How improvement techniques are shaping patient experience

Tablet computer with blank isolated screen and dish with fresh salad on the restaurant table background. Electronic menu mock up. Food order online.

Our Nutrition and Dietetics, Nursing and Catering teams have joined forces to explore how to improve patient’s nutrition and hydration experience within Newcastle Hospitals.

Their key drivers include reducing food waste in line with the Trust sustainability strategy, significant associated cost savings and patient safety solutions in relation to food allergy.  To achieve these collective goals, the group explored the option of introducing an electronic meal ordering service for patients.

The team set up trials to review whether the current paper-based meal ordering process could be replaced with a digital solution which would enable patients to order their meals electronically on the same day they would be consumed.

Understanding the Problem

Currently patients order their meals via paper menus, selecting their meals the day before they eat. This method leads to significant food waste as patient numbers and transfers can change considerably over a 24-hour period. It is difficult for patients to decide what they would like to eat a whole day before they receive their meals. The current paper-based system is also problematic from a patient safety perspective as food allergen information can be missed; a digital solution would significantly reduce this risk.

The team utilised improvement techniques from the Institute of Healthcare Improvement (IHI) to test their perceived proof of concept of an electronic meal ordering system across the Trust.

This involved designing and running PDSA tests of change for the following areas:

  • Meal ordering via an App to test if meals can be successfully ordered digitally from a designated ward.   They used the current RVI ‘Food to Go’ App for a small group of staff to order a meal which was successfully delivered to the ward and staff views were evaluated.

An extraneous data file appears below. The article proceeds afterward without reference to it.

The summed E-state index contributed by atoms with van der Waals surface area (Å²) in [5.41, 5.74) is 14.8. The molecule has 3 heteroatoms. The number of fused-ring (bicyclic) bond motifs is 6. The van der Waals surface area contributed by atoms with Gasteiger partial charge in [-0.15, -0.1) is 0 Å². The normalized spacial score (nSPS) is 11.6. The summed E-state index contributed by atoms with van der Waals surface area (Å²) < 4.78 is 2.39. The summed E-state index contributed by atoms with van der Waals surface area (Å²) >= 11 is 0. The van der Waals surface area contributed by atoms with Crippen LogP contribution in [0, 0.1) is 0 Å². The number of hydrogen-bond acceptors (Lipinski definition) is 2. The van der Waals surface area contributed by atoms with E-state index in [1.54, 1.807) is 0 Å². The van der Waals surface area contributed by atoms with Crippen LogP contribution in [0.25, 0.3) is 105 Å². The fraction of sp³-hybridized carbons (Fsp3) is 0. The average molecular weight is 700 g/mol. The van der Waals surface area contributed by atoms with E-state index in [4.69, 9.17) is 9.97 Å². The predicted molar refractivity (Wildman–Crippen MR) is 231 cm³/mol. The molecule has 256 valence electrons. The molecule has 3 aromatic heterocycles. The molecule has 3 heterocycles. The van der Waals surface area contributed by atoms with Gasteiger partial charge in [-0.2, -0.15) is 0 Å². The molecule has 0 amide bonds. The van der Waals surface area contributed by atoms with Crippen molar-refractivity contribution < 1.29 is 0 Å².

• Testing the catering processes to see if they could support same day meal ordering using the current paper-based system on one ward (Ward 7 at Freeman). This proved successful with a small number of patients and evaluated well. Results showed a significant reduction in the length of time between ordering and receiving a meal, down from the current 24-27 hours to 2-3 hours.

The team plan to run further tests of change using electronic meal ordering software when IT support is in place.

Improvements made

Although we continue to have a paper-based meal ordering system at present, the IHI journey has enabled the team to work together on small scale tests of change in a real and live environment.

The team have consulted with and involved staff from various wards and departments within these tests of change which has reinforced and strengthened the need for an electronic meal ordering system to enable these improvements of patient safety, improved quality of service delivery and patient satisfaction, together with cost reduction and environmentally sustainable changes across the Trust.

A digitalised system would also support menu reviews and catering ordering systems and act as a platform for real time patient feedback together with an information platform to share nutrition and hydration information and patient education.

The following quotes were received from patients and staff:

Current meal ordering system (1 day in advance):

Patient – “I did not know what I wanted to eat in 26-30 hours time”

Patient – “You forget what you were getting”

Staff – “Patients aren’t happy about ordering the day before”

Staff – “It gives new admissions a choice with meals – whereas before they get leftover trays with no variety”

Same day ordering system:

Patient – “I had a much better idea of what I wanted to eat in 2-3 hours “

Staff – “By ordering on the same day you improve patients overall stay. They will know what they have ordered and will enjoy it”

Staff – “It would probably take an hour for lunch and for evening. Will be brilliant when electronic.”

Staff – “Anything that reduces food waste is a benefit”

James Callaghan, Head of Nutrition & Dietetics and Co-chair of the Trust Nutrition Steering Group, said: “Being part of the IHI Improvement Teams Programme has provided our team with the knowledge and skills to apply to the future implementation of an electronic meal ordering system within the Trust. We have designed and tested various tools and developed resources such as Standard Operating Procedures and evaluation questionnaires which we can replicate as part of the roll out once the wider project has been approved.”